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SDN: Easy as WAN, 2, 3

Apr 7, 2016
Timon Sloane
Timon Sloane About the author

Sanjay Uppal discusses the three main benefits to leveraging SDN in WAN operations. 

[caption id="attachment_2111" align="alignleft" width="247"]SDN is Number WAN 3 jpg Image: Google[/caption]

Enterprise wide area networks (WANs) are expensive, their bandwidth is often used inefficiently, and they offer few automation capabilities. For enterprises with many branch offices these deficiencies inhibit the advancement of branch-office capabilities, but SDN presents an opportunity for improvement. This combination, known as SDN WAN or SD-WAN, is one of the fastest growing SDN application areas. By separating the data plane from the control plane, SDN helps distributed enterprises automate network provisioning and gain flexibility in the use of the links between their offices and data centers or cloud locations.

SDN improves WAN operations through three main benefits:

1. Cost savings

By applying SDN to the WAN, organizations can rely more on wired and wireless broadband and augment expensive, private MPLS connections. SD-WAN enables organizations to centrally manage and automate configurations of WAN Edges, reducing both opex and transmission cost while maintaining performance. Device costs and connectivity costs, which are hard costs typically associated with MPLS, can drop dramatically with SD-WAN.

2. Greater flexibility

A company’s WAN achieves greater flexibility by applying the agility of SDN. This allows for augmentation or sometimes replacement of MPLS with any form of connectivity, automating the process and allowing the enterprise to rapidly adopt innovative WAN technologies. SD-WAN’s ability to manage multiple types of connections – from MPLS to broadband to LTE to those not yet invented – enables increased optimization and customization (for different branch-office needs).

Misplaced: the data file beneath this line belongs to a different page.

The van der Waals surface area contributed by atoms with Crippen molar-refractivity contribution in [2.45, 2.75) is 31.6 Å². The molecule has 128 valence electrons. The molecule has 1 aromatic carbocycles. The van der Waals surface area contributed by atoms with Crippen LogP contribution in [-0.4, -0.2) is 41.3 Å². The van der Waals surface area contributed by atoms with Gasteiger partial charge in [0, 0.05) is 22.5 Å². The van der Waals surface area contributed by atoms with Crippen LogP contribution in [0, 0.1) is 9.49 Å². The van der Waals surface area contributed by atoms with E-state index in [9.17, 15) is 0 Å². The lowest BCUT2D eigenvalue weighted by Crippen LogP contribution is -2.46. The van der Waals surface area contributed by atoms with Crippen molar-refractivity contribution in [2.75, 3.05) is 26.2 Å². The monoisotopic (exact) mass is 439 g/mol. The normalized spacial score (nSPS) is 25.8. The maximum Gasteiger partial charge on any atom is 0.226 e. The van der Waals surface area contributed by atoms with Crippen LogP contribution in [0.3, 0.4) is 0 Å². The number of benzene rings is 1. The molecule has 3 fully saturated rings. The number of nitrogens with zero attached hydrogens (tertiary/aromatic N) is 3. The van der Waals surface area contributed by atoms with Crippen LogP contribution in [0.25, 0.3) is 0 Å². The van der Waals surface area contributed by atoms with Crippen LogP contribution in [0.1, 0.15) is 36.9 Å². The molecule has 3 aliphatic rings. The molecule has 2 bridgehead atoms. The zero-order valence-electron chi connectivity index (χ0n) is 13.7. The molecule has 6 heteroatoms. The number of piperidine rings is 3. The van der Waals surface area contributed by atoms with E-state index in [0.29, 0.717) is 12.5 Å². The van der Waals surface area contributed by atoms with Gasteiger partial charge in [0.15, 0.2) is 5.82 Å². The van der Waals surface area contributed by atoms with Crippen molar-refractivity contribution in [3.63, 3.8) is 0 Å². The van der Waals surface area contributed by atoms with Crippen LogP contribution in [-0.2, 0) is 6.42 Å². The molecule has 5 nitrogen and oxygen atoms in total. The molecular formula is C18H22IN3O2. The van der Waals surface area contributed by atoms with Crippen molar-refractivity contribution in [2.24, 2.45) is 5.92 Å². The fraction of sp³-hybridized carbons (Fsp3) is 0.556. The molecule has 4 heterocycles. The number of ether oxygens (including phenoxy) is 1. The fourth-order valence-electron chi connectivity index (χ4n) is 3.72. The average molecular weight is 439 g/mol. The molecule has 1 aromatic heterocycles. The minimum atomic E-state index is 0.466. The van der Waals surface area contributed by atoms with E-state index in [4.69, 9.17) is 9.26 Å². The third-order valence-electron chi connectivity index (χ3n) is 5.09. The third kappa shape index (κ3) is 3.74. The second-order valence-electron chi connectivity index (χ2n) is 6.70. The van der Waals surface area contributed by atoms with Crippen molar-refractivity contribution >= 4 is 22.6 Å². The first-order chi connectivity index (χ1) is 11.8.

3. Increased productivity

With greater optimization comes increased productivity and faster movement for applications.  For example, higher priority can be given to a business-critical application over another, ensuring smooth business operations regardless of bandwidth demands. Also, WAN management and control capabilities improve, reducing the need for network professionals to visit branch locations. And note that new vCPE technologies offer the enterprise more options for carrier management of the WAN. With a Cloud based architecture, SD-WAN also improves the productivity of applications that are hosted in the Cloud either in Public or Private locations.

As more in the industry start to recognize these benefits, it’s clear that SD-WAN adoption will continue to grow. Are you planning to take advantage of SD-WAN? What’s driving your migration? Share your thoughts in the comments below.

- Sanjay Uppal, Co-Founder & CEO, VeloCloud Networks

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Timon SloaneVP, Marketing & Ecosystem
Timon Sloane is the vice president of marketing and ecosystem of the Open Networking Foundation (ONF). He leads the organization’s efforts building an open source ecosystem, thus helping to enable broad transformation of the networking industry through the adoption open source business practices.